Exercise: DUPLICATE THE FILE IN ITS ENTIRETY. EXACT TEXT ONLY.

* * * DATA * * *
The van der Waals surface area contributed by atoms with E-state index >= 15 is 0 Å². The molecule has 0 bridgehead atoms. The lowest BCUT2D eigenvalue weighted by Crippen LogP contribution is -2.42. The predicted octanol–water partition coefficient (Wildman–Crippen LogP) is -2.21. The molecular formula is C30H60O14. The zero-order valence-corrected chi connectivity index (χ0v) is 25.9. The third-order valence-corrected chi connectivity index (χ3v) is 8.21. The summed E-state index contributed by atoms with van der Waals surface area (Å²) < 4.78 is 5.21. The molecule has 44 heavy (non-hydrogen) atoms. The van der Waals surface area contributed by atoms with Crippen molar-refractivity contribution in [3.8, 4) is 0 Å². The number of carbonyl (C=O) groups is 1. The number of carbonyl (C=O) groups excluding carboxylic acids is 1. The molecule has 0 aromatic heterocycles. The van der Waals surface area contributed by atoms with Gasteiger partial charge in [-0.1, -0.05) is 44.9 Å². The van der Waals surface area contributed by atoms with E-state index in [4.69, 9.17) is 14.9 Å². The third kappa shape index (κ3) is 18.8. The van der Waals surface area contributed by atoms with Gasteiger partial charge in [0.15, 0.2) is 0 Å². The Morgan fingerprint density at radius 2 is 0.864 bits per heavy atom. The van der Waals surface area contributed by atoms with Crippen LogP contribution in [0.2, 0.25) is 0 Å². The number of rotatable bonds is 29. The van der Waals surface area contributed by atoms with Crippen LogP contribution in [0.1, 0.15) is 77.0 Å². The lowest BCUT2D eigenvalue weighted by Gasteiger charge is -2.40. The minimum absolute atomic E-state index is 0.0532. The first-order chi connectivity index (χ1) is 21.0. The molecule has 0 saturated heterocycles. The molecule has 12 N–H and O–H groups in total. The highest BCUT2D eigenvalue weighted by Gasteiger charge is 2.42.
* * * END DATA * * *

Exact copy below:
The van der Waals surface area contributed by atoms with E-state index >= 15 is 0 Å². The molecule has 0 bridgehead atoms. The lowest BCUT2D eigenvalue weighted by Crippen LogP contribution is -2.42. The predicted octanol–water partition coefficient (Wildman–Crippen LogP) is -2.21. The molecular formula is C30H60O14. The zero-order valence-corrected chi connectivity index (χ0v) is 25.9. The third-order valence-corrected chi connectivity index (χ3v) is 8.21. The summed E-state index contributed by atoms with van der Waals surface area (Å²) < 4.78 is 5.21. The molecule has 44 heavy (non-hydrogen) atoms. The van der Waals surface area contributed by atoms with Crippen molar-refractivity contribution in [3.8, 4) is 0 Å². The number of carbonyl (C=O) groups is 1. The number of carbonyl (C=O) groups excluding carboxylic acids is 1. The molecule has 0 aromatic heterocycles. The van der Waals surface area contributed by atoms with Gasteiger partial charge in [-0.1, -0.05) is 44.9 Å². The van der Waals surface area contributed by atoms with E-state index in [4.69, 9.17) is 14.9 Å². The third kappa shape index (κ3) is 18.8. The van der Waals surface area contributed by atoms with Gasteiger partial charge in [0.15, 0.2) is 0 Å². The Morgan fingerprint density at radius 2 is 0.864 bits per heavy atom. The van der Waals surface area contributed by atoms with Crippen LogP contribution in [0.2, 0.25) is 0 Å². The number of rotatable bonds is 29. The van der Waals surface area contributed by atoms with Crippen LogP contribution in [0.1, 0.15) is 77.0 Å². The lowest BCUT2D eigenvalue weighted by Gasteiger charge is -2.40. The minimum absolute atomic E-state index is 0.0532. The first-order chi connectivity index (χ1) is 21.0. The molecule has 0 saturated heterocycles. The molecule has 12 N–H and O–H groups in total. The highest BCUT2D eigenvalue weighted by Gasteiger charge is 2.42.